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עצות לעובדים העוברים לעבוד ולחיות באוקראינה

From ordering a taxi to adapting to the pace of life, these are the top tips for anyone moving to Ukraine


Summer’s long gone and now it is that time of season when freshly relocated expatriates have more or less settled into surroundings in their newly chosen home countries. Let’s be honest, in some of the biggest expat hubs, such as Dubai, Shanghai, Moscow, etc., even after some time spent acclimatizing, foreigners are still quite easy to spot.


Therefore, to help first timers adjust to their new lives in our countries of operations, Move One’s relocation’s specialists will combine a list of very useful tips for a different location every week.


Things newbie expats in Ukraine need to know:

Ukraine is the second largest country in Europe, and after spending much of the last century hidden away behind the Iron Curtain emerged as an increasingly popular destination for expats,  business and tourism – in 2008 becoming the world’s eight most popular holiday destination.

Whilst life in Ukraine will be essentially familiar to citizens of Western Europe, there are a few points that anyone thinking of visiting or relocating might want to keep in mind. Here’s a list of top tips from Move One’s own Ukraine relocation specialists.

  1. Get familiar with the Cyrillic alphabet, as it is used for almost all shop and road-signs.

  2. Assume that every other driver is sorely lacking due care and attention, or even actively out to get you. The vast majority of Ukrainians do not wear seatbelts, and lax enforcement of road traffic and safety rules has made driving in Ukraine a major cause for concern. Follow a few simple rules and stay safe: buckle up, don’t get into a cab if you do not feel safe, refrain from travelling at night or on poorly maintained roads, let someone know your route if travelling outside Kiev, and keep emergency numbers saved on your phone.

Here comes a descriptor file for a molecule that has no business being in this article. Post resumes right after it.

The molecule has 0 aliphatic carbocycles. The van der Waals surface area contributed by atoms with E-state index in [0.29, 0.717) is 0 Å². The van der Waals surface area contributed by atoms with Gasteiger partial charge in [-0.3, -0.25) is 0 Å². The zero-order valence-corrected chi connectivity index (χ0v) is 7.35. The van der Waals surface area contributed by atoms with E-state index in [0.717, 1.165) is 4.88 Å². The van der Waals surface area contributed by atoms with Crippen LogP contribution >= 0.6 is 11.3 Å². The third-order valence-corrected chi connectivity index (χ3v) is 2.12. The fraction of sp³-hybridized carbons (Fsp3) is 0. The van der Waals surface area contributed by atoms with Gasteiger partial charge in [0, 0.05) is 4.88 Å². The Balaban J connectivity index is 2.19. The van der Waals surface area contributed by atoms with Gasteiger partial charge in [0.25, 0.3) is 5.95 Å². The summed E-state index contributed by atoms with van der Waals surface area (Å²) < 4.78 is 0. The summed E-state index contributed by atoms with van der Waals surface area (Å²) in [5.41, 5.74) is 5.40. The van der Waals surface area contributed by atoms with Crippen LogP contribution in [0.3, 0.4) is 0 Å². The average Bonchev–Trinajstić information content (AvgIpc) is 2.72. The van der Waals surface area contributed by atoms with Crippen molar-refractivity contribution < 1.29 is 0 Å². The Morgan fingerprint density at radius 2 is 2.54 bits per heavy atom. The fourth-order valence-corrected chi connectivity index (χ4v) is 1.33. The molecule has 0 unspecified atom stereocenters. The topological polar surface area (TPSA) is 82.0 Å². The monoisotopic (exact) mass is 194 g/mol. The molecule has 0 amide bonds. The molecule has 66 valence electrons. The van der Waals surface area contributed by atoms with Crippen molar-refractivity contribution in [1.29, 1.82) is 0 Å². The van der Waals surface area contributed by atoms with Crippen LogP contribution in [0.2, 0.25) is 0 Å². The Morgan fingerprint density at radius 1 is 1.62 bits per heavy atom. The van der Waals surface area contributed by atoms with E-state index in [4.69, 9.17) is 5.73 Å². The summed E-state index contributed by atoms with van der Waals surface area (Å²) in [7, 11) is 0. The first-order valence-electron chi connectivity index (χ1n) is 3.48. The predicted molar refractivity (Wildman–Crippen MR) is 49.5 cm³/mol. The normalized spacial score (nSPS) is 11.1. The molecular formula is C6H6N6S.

3. Petty theft and pickpocketing is common, and any valuables, mobile phones, wallets or jewelry should be locked and buttoned down whilst on public transport. Even whilst in restaurants or bars, keep a close eye on all your personal belongings.

  4. Ukrainian hospitality is hearty and generous. You can expect to be invited to your friends’ homes frequently for dinner and/or drinks, so be sure to reciprocate.

  5. It is good manners to take off your shoes when you enter someone’s home. You won’t go wrong with bringing a small present as a ‘thank you’ for being invited. When you host a party, make a toast to thank your guests for coming – but it’s sometimes used as a gentle nudge to tell people it’s time to leave, so save that for the end.

  6. It is cheaper to call a taxi service rather than stopping one on the street. Find out the names of local English-speaking taxi services in case your language skills do not yet extend to ordering a car in Russian.

  7. Buy all the clothes you need abroad, as local clothing stores are overpriced.

  8. Don’t drink the tap water, but you can shower in it.

  9. Always check the expiration dates of the products that you buy in the supermarkets. Milk does not mature with age.

  10. Local people will embrace you wholeheartedly, especially if you learn how to pronounce just a couple of words in Russian/Ukrainian. ‘Good afternoon’ is dobrij den, and ‘thank you’ is spasibo or dyakuu.

  11. Many people in Kiev are hospitable and will be eager to help you. However, if you’re from Western Europe or North America, you may find service in restaurants and shops less attentive than you’re accustomed to.

  12. When using a subway be ready for the fact that the concept of ‘personal space’ has not taken root in Ukraine.

  13. Although Ukraine’s GDP is less than one percent of the United States, it still has a very expensive real estate market

  14. It will be easier to find an apartment than a house, and although there is no shortage of housing stock, they rarely live up to Western standards of housing, often featuring some “interesting” design choices.

  15. Expect fairly wide gaps in immigration law between theory and practice. Information can be scarce, whilst bureaucracy and corruption is plentiful.

  16. Local banks still do not have fast track application programs.


באדיבות עמיתנו במזרח אירופה Move One Inc.